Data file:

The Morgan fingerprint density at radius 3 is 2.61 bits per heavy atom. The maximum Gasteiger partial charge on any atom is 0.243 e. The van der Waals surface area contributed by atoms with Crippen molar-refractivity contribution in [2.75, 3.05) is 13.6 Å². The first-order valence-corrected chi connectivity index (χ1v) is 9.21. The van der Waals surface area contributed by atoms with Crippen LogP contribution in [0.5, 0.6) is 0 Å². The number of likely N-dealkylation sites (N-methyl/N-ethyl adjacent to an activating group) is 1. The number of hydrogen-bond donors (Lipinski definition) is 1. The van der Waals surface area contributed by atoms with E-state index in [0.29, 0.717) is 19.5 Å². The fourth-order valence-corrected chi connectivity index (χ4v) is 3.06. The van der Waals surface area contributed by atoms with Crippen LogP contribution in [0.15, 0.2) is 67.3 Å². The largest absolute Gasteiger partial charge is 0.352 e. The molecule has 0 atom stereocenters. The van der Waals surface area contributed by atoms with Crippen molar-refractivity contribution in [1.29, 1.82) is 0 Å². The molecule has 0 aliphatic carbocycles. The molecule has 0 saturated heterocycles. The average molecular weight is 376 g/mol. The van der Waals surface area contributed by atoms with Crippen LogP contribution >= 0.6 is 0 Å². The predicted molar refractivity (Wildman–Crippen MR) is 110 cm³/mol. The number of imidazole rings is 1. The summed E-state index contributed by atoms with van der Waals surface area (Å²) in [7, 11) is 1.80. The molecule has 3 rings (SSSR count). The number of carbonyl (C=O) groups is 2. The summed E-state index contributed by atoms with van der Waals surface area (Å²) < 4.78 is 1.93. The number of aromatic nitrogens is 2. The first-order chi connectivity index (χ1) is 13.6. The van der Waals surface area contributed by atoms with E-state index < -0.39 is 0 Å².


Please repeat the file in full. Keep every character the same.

The Morgan fingerprint density at radius 3 is 2.61 bits per heavy atom. The maximum Gasteiger partial charge on any atom is 0.243 e. The van der Waals surface area contributed by atoms with Crippen molar-refractivity contribution in [2.75, 3.05) is 13.6 Å². The first-order valence-corrected chi connectivity index (χ1v) is 9.21. The van der Waals surface area contributed by atoms with Crippen LogP contribution in [0.5, 0.6) is 0 Å². The number of likely N-dealkylation sites (N-methyl/N-ethyl adjacent to an activating group) is 1. The number of hydrogen-bond donors (Lipinski definition) is 1. The van der Waals surface area contributed by atoms with E-state index in [0.29, 0.717) is 19.5 Å². The fourth-order valence-corrected chi connectivity index (χ4v) is 3.06. The van der Waals surface area contributed by atoms with Crippen LogP contribution in [0.15, 0.2) is 67.3 Å². The largest absolute Gasteiger partial charge is 0.352 e. The molecule has 0 atom stereocenters. The van der Waals surface area contributed by atoms with Crippen molar-refractivity contribution in [1.29, 1.82) is 0 Å². The molecule has 0 aliphatic carbocycles. The molecule has 0 saturated heterocycles. The average molecular weight is 376 g/mol. The van der Waals surface area contributed by atoms with Crippen LogP contribution >= 0.6 is 0 Å². The predicted molar refractivity (Wildman–Crippen MR) is 110 cm³/mol. The number of imidazole rings is 1. The summed E-state index contributed by atoms with van der Waals surface area (Å²) in [7, 11) is 1.80. The molecule has 3 rings (SSSR count). The number of carbonyl (C=O) groups is 2. The summed E-state index contributed by atoms with van der Waals surface area (Å²) < 4.78 is 1.93. The number of aromatic nitrogens is 2. The first-order chi connectivity index (χ1) is 13.6. The van der Waals surface area contributed by atoms with E-state index < -0.39 is 0 Å².